My junk is still sore this morning from all the kicking last night at the poker tables. I'd love to do the hip cool thing and say "I got stuck (insert a very large amount of money) but them got it all back, plus some, and then I took a dump and ruby-encrusted diamonds fell out of my ass", but sadly, that didn't happen. The horrible truth is everyone gets stuck at times, and there's not always a happy, silver-lined conclusion in the real world most of live in. Some nights you just turn off the computer and go to bed, junk aching, stuck. Such is life.

I did get accused twice of being a donkey, which is always fun. Once it was completely justified, as I was fairly pissed and called with next to nothing and no odds, and hit a runner runner flush. But the other time I was calling one more bet from the BB to close the action preflop with 59s, with six others in the hand. Flopped two pair and rivered a boat to take down an unimproved AA, who didn't think very highly of my pre-flop call, and spent the next fifteen minutes, umm, discussing it.

The interesting part isn't so much that hand, but the general idea that, assuming you're a smart monkey and playing well, you should likely be accused of being a donkey by average opponents on a fairly regular basis. It should likely happen most often regarding your play from the blinds, as that's probably the area where there's the most common opportunity to make the correct play, but one that looks donkeyish to the casual observer.

In the aforementioned hand (closing the action from the BB, calling just one more bet, with six others in the hand), I'd probably call there with literally any two cards. If you're disciplined enough to lay down the vast majority of hands after the flop (even when you flop top pair) and skilled enough to extract full value when the flop really hits you, you can and should call with some pretty junky hands from the BB, if you've got enough friends in the hand, and are closing the action.

You also should be regularly accused of donkey behavior on a fairly regular basis when you play overcards fast, get played back at by a bigger made hand, and decide to take one more card off, and get lucky and hit. Yeah, that's not optimal, as much of the value of playing overcards fast is in simply running over everyone and getting the field to fold, but what makes the play +EV in the long run is that you do, indeed, have overcards, and sometimes they hit and take out what was top pair.

Ditto for limping with small/mid pairs, when there's a raise from late position, with multiple callers, and it's one more bet to you, which you call, hoping to hit your set on the flop. Even if the flop misses you, you'll sometimes have odds to take one more card off, even if you're drawing to your two-outer, as long as it's just one more bet to call on the flop. Yes, it'll piss of Mr. AA to no end, especially if the flop is something like 8 10 Q, and you hang around for one more bet with 55, and hit a 5 on the turn. Yeah, it sucks, but if you're getting odds to call, you're getting odds to call. You may also pick up straight/flush outs after the turn, which in turn might justify a river call, giving you another shot at playing the "donkey".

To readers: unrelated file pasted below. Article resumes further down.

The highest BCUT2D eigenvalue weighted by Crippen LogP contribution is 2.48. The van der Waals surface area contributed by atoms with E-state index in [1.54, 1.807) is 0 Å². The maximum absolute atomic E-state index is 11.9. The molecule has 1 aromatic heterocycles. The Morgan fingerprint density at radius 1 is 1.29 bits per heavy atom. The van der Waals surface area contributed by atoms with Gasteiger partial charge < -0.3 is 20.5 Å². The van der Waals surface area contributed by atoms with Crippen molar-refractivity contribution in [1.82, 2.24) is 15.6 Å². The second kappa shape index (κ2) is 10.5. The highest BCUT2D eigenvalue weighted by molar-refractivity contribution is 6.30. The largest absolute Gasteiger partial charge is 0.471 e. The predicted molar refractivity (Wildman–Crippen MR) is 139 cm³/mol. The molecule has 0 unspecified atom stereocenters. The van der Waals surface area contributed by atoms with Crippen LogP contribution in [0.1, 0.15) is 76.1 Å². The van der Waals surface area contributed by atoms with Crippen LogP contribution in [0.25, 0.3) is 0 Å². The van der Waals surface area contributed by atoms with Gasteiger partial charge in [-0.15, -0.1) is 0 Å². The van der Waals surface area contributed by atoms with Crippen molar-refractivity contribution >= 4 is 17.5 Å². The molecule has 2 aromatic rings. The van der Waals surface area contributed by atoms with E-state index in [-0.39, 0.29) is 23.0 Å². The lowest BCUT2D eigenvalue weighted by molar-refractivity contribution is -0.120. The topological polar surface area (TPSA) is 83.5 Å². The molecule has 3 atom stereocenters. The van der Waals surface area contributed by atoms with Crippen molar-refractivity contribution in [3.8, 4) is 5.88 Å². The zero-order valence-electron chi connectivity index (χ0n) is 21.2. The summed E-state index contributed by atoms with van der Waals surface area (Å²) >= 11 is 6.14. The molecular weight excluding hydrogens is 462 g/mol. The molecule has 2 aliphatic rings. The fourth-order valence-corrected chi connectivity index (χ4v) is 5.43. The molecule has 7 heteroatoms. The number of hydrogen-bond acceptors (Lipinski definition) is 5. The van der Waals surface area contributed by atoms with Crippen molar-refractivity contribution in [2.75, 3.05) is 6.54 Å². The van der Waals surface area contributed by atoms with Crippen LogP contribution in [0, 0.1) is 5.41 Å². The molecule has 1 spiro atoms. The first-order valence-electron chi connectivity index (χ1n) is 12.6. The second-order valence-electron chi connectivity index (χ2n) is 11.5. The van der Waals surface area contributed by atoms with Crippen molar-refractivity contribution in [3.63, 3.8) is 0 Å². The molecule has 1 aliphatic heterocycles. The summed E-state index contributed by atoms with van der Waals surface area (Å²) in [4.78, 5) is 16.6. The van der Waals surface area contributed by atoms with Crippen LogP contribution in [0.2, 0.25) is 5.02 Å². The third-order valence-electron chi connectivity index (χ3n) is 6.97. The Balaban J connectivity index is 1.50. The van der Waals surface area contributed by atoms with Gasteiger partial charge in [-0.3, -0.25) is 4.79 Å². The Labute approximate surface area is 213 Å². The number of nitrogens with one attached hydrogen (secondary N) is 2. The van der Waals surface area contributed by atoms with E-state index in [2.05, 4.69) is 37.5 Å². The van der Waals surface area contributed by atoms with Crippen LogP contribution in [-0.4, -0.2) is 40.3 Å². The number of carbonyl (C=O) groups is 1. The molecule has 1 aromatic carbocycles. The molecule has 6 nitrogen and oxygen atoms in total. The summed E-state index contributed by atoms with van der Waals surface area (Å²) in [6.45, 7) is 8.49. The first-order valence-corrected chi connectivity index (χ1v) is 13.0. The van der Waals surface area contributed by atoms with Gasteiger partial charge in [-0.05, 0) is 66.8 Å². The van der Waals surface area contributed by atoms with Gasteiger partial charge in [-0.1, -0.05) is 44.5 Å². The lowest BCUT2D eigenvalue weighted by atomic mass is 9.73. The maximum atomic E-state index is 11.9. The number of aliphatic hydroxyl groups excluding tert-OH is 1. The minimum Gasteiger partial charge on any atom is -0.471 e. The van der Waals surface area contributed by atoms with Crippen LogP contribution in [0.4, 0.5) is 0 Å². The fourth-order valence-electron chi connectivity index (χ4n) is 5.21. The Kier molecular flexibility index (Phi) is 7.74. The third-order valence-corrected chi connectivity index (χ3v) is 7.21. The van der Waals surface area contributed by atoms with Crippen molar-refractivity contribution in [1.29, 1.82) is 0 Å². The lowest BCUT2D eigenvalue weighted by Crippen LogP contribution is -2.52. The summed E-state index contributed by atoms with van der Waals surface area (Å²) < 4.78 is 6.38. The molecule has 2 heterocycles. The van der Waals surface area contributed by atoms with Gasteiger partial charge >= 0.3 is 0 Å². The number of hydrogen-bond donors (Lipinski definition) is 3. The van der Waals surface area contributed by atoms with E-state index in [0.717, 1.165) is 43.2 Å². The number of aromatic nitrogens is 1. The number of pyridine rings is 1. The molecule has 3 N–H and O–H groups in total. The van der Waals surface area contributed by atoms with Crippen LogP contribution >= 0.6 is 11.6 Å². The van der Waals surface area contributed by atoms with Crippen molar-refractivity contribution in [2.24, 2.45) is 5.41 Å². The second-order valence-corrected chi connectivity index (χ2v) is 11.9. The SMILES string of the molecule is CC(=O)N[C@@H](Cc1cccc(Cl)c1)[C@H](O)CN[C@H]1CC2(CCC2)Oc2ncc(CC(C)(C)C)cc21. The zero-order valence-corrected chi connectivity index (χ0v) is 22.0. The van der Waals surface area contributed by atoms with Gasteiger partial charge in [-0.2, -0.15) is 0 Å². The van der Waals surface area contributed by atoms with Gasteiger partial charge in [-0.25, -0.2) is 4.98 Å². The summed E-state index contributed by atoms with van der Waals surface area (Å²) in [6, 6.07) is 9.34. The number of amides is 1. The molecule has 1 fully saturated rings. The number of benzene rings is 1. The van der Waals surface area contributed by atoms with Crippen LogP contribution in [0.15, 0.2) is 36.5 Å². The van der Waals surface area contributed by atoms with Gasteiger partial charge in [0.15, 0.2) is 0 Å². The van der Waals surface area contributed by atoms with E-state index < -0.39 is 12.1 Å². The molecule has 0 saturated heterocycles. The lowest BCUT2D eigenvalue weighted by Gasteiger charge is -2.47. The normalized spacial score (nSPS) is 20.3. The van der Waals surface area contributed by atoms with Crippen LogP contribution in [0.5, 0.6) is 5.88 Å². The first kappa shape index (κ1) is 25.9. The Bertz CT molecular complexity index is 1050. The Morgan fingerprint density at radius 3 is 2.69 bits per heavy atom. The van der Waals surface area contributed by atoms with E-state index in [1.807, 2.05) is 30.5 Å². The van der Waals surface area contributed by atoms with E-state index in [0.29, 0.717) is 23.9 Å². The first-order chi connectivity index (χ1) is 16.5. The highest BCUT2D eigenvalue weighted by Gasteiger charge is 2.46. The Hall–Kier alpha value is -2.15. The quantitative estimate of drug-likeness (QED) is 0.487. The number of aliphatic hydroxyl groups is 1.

Another good chance to play the donkey is in MTTS or SnGs, when you have a decent stack and are facing shoves by short stacks, whether pre-flop or during the hand. This especially happens late in MTTs, when antes and blinds are kicking in, as you'll often be faced with situations where calling with your mighty 73o is absolutely correct, as long as the pot is large enough and the amount to call is relatively small. Frustrating, especially if you're the short stack who finally gets a big hand, only to see it taken down by junk, but still the correct play.

So don't fear your inner donkey. Wear your occasional donkey accusations with pride. Remember, deep down inside, a donkey lurks within everyone. Pet him. Hug him. Feed him carrots and call him George.

Monday, November 28, 2005

And the Turkey and the Stuffing and the Football and the Poker

So yeah, good Thanksgiving vacation, all the way around. We were at the in-laws for most of it, which was pretty nice, as I was basically trapped with a laptop and nothing else to do but play poker and work on assorted projects, while watching much football.

Still running pretty well at the tables, but I've been playing with fire, playing 20/40 6 max. The swings are a little outside my comfort zone, plus I also, umm, sort of suck at short handed play, so I'm probably going to just cut and run while I'm ahead.

I have to admit that I was pretty surprised by the news than Nick Denton had decided to shut down Oddjack. I was obviously a fan (to the point of drawing heavy inspiration from the general thurst of it at oddsnark) so I'm not the most unbiased of observers, but it seems odd to just pull the plug like that.

I'm not even going to pretend to be anywhere near Denton's league, as either a blogger or businessman, but I think it's an interesting business example of attempting to monetize blogs.

People do indeed make money blogging. 'Tis a fact. But if you look at many of the profitable blogs and bloggers out there, the majority got there by doing something they enjoyed, first and foremeost, which resonated with other people, to the point that traffic grew large enough for the blogger to begin to profit via affiliate links and ad sales.